Most expats consider going home for two reasons: aging parents and giving their children a cultural and communal identity. The first makes immediate sense. But regarding the second, parents of third culture kids (TCK) – a term given to children from one culture with parents from a different culture who are living in yet a third culture – often worry they’re robbing TCKs of something necessary to human identity and stability. But are they really? Maria Popova of Brainpickings.org writes: “It’s been said that who we are and who we become depends, in part, on whom we love. But the opposite is also true — we blossom into who we are under the warming light of the love that surrounds us.”
As the parents of two TCK children who’ve just settled into their sixth school (they are seven and five), it’s exactly the rotation of ‘loving lights’ in their life that worries me. They’ve been lucky to have so many shining on them over the years, but I also wonder if they’re learning to connect with people long enough to love past hurts and flaws, to go beyond the point when the glow of newness wears off? Just as importantly, how are they learning to understand and love themselves?
To answer these questions, I’ve found myself searching my own history for clues as to how their lives may play out. Decades ago, I started out not so unlike them. My parents moved from India to the US without a clear intention to stay or leave. I was born in Brooklyn, and we bounced between urban centers before settling down in rural Pennsylvania where my dad practiced medicine.
During my nine years there, I had a split Indian – American identity that I stuffed into a small-town groove. I enjoyed beer-battered fish, became a Christian, and tacked a rainbow colored poster to my door that said “Do What You Love and the Money Will Follow.” I also ate curry at a dining table filled with Punjabi chatter, and got good grades with the aim of finding something I loved that also made money.
Then I went to boarding school. My academy was its own small nation with borders surrounded by hilly farmlands, a place that felt as foreign to me then as China did over a decade later. It functioned exactly like a third culture expat bubble. Everyone was from somewhere else. Most of our parents were accomplished professionals. No one belonged there long-term. Our origins were spread across the world, and we would all eventually go and scatter again.
Sometimes I would wander around campus feeling like I might just float off the ground; nothing connected me to the strange moneyed, academic, and liberal American world around me. Other times, the gravity of being stuck in a place where every corner, smell and face was so strange pulled me down. I’d call my parents crying to escape.
To adjust, I had to do what all third culture kids do – sift through the thousands of “new” and decide what to keep for myself. This went beyond changing my plaid flannel shirts for preppy JCrew, trading my country-ish twang for a more New Englandy kind of English, and making friends with people from places like Abu Dhabi and Vietnam. It went to the heart of how I wanted to spend my time, with whom, and doing what. There wasn’t one dominant social flow or set of values. We were all just told to “be ourselves,” and figure out who that was.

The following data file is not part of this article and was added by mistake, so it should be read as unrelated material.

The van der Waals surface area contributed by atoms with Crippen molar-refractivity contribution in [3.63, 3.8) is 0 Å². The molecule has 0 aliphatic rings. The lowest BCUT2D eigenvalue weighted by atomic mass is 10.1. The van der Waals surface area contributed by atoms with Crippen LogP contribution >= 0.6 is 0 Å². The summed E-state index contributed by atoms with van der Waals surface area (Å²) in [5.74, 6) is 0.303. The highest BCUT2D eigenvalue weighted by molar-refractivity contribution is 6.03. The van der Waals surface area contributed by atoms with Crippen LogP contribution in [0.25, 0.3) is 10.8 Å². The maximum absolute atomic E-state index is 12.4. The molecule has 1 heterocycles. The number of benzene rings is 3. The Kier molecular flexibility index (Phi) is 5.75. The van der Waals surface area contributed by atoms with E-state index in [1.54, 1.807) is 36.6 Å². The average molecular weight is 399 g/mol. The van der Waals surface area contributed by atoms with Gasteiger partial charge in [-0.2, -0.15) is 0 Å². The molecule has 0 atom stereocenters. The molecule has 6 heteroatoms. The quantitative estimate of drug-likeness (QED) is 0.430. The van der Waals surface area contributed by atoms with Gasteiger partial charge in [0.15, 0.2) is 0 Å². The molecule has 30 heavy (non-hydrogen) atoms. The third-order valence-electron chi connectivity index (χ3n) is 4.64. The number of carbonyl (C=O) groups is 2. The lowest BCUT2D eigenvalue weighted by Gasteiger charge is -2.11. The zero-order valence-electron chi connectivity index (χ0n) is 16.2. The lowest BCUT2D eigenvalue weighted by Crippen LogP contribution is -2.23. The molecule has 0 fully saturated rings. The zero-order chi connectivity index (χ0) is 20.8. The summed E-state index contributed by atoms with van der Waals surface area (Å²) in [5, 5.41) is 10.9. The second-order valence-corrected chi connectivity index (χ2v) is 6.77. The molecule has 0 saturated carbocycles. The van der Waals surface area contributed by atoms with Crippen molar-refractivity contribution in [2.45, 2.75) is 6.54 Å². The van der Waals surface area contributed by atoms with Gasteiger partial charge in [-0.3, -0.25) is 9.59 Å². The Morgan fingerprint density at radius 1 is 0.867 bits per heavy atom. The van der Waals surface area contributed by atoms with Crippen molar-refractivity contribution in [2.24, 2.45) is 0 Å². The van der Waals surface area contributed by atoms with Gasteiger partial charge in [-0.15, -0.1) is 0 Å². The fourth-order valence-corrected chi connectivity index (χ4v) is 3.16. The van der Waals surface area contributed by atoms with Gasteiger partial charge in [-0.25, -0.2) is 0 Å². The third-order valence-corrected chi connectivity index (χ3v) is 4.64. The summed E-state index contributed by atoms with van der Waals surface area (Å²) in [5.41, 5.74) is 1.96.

This was hard. It hurt. For many years after, I lived the life parents of TCK fear. I was atomized, changed friends a lot, and struggled with a sense of belonging. I made too many decisions to soothe these insecurities, and was often alone. I didn’t feel at home anywhere, least of all in myself.
But on the flip side, I was brave, very brave, and this made all the difference. Having traveled with and related to so many different people, I’d seen so many ways to live. I believed wholeheartedly that, despite the difficulties I was having finding it, there was a path for me. And it was okay if it was just my path, not like anyone else’s, and didn’t make sense to the rest of the people around me.
This led me to take some crazy risks. Some of these panned out, some didn’t, but each time I took a leap and didn’t die, I knew I could take a bigger one. Some twenty years later, I am who I set out to be.
But it wasn’t until I discovered Andrew Solomon, writer and Ted Speaker, that I really understood how my own third culture experience so deeply shaped me. He describes people as having two identities: The first is a vertical identity, which includes things like ethnicity, nationality, language, and often religion. Those are things you have in common with your parents, community and family. The second is your horizontal identity, which you learn from peer groups, across one’s line of experience.
He says the process of developing an identity isn’t a process of arriving at your own personal intersection; it’s a by-product of knowing and accepting where you’ll always be different.
“Difference unites us. While each of these experiences can isolate those who are affected, together they compose an aggregate of millions whose struggles connect them profoundly. The exceptional is ubiquitous; to be entirely typical is the rare and lonely state,” he says.
With this axis in mind, I do think TCKs miss some height in their vertical identities and perhaps that does tip some internal balance for some time. But I think they’ll just make this up in extended, stronger, more personalized horizontal ones. I also take comfort that, unlike when I was growing up, there are so many more children like them out their in the world who will love and understand life as they do, and differently.
Photo Credit: Ravi K. Jolly